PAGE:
Kenner Mayor Ben Zahn rescinds a controversial policy during a press conference Wednesday, Sept. 12, 2018, at Veteran's Park in Kenner, that forbids booster clubs at the city's parks from purchasing Nike gear.

Kenner Mayor Ben Zahn did the right thing Wednesday, even if he did it for the wrong reasons.

Gone is the week-old, ill-advised order banning booster clubs for teams that use city playgrounds from purchasing Nike equipment. Zahn hadn’t explained why he singled out one particular supplier, but he didn’t need to. His memo came after Nike debuted an ad campaign featuring former NFL quarterback Colin Kaepernick, who famously refused to stand during the national anthem to draw attention to police misconduct against African-Americans.

Yet in the mayor’s effort to duck the damage his order set off, Zahn showed that he still didn’t get what all the fuss was about.

Kenner mayor rescinds controversial Nike ban

Emerging from behind closed doors and speaking before a Navy jet on display at Kenner’s Veterans Park, Zahn cast the controversy as an unfortunate side-effect of his extreme patriotism. He said he’s passionate in his love of country and support for men and women in uniform. That’s great, but also irrelevant to the discussion at hand, except to the extent that the troops he backs fight for a way of life that includes the right to speak freely, even if some people might take offense.

By the way, Kaepernick and others who’ve followed have been extremely clear in explaining what they’re speaking about. They’re not rejecting the country’s ideals, but calling on it to live up to them. That’s why they’ve drawn so much support, why the world crashed in on Zahn, and frankly, why Nike's choice to feature Kaepernick was a good business decision in the first place. You don’t have to like the company’s choice to at least be honest about the circumstances surrounding it.

Zahn also said he never meant to wade into something divisive. But the issues surrounding the anthem protests have been nothing but, starting from President Donald Trump’s trashing of the athletes in question.

Zahn’s order divided him from the head of the region’s big city, New Orleans Mayor LaToya Cantrell, with whom he’d sought to form a strong regional partnership. Cantrell and the entire New Orleans City Council denounced the policy, and one council member, Jay Banks, even brought his whole staff to Monday night’s protest in Nike gear (maybe Zahn could claim a commission).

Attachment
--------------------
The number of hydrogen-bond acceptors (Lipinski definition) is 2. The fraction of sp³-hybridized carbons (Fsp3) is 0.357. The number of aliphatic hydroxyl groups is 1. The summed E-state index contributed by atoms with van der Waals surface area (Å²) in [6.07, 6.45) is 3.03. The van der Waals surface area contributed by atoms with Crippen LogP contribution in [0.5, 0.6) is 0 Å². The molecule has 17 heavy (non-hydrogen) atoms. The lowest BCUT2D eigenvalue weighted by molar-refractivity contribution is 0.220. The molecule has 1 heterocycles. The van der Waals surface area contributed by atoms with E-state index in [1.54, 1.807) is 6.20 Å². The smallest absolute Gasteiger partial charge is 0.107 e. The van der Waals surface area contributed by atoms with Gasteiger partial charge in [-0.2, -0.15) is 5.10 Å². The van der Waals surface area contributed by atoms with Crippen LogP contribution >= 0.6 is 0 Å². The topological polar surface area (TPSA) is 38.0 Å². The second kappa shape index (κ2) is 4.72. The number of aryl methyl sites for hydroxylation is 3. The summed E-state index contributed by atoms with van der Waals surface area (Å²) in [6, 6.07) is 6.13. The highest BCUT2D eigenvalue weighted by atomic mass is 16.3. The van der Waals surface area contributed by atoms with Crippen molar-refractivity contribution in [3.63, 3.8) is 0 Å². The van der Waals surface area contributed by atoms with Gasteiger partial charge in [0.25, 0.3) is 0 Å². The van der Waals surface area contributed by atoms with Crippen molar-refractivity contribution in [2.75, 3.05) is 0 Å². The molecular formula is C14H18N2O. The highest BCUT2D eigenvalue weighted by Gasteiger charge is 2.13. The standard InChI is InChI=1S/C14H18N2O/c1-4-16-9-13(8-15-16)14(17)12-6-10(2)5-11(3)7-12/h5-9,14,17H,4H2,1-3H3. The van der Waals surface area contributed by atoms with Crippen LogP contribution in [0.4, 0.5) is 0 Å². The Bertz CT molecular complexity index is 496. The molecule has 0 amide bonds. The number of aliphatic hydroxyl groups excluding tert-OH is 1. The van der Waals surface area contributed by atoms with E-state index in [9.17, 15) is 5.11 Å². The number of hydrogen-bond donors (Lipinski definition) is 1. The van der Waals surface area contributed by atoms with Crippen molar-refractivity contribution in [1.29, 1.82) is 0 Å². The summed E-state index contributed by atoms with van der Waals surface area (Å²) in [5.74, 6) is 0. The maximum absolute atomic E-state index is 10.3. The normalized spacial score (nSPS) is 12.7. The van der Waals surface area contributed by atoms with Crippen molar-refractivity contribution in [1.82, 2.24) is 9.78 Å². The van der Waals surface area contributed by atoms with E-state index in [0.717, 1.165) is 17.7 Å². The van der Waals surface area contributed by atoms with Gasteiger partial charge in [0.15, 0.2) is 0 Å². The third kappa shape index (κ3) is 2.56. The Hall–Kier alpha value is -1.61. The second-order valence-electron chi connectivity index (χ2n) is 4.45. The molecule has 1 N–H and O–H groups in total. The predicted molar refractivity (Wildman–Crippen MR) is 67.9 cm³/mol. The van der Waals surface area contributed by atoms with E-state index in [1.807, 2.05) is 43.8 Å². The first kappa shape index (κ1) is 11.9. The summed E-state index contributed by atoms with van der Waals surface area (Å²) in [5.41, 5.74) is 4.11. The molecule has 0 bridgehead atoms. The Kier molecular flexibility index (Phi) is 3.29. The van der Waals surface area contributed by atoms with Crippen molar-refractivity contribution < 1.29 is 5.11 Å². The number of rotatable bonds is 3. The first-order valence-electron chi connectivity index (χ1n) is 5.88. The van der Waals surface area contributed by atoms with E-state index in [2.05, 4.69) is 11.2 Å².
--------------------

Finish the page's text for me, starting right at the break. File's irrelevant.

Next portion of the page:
Most importantly, it divided his own diverse constituency. Kenner isn’t some homogenous outpost, but a major suburb in which a quarter of the population is African-American and 23 percent Latino. The issues raised by Kaepernick and company are real to many of the kids who play on city playgrounds, or may well be as they get older. His own politics aside, Zahn’s job is to represent them as much as any other Kenner residents.

Nor did Zahn seem to grasp that his first obligation is to act in accordance with the law. Doubts immediately arose over whether he could legally dictate purchases made by private organizations that receive city money but also raise their own. And indeed, in rescinding the order, he cited in part the advice of his city attorney. Shouldn’t he have cleared the idea first?

That he apparently didn’t points to the reality behind the order, that Zahn either cares so deeply about the issue that he couldn’t help himself or was trying to pander to a certain subset of political supporters.

All that said, the First Amendment applies to Zahn too. He’s got every right to his personal opinion and to his outrage, even if it seems as if someone with the courage of his convictions wouldn’t have disappeared for days after the controversy blew up. If he really can’t countenance the thought of Nike gear being used on the playgrounds of the city he leads, he has the option of simply walking away and letting someone else be mayor.

As someone once said: Believe in something even if it means sacrificing everything, you know?

Follow Stephanie Grace on Twitter, @stephgracela.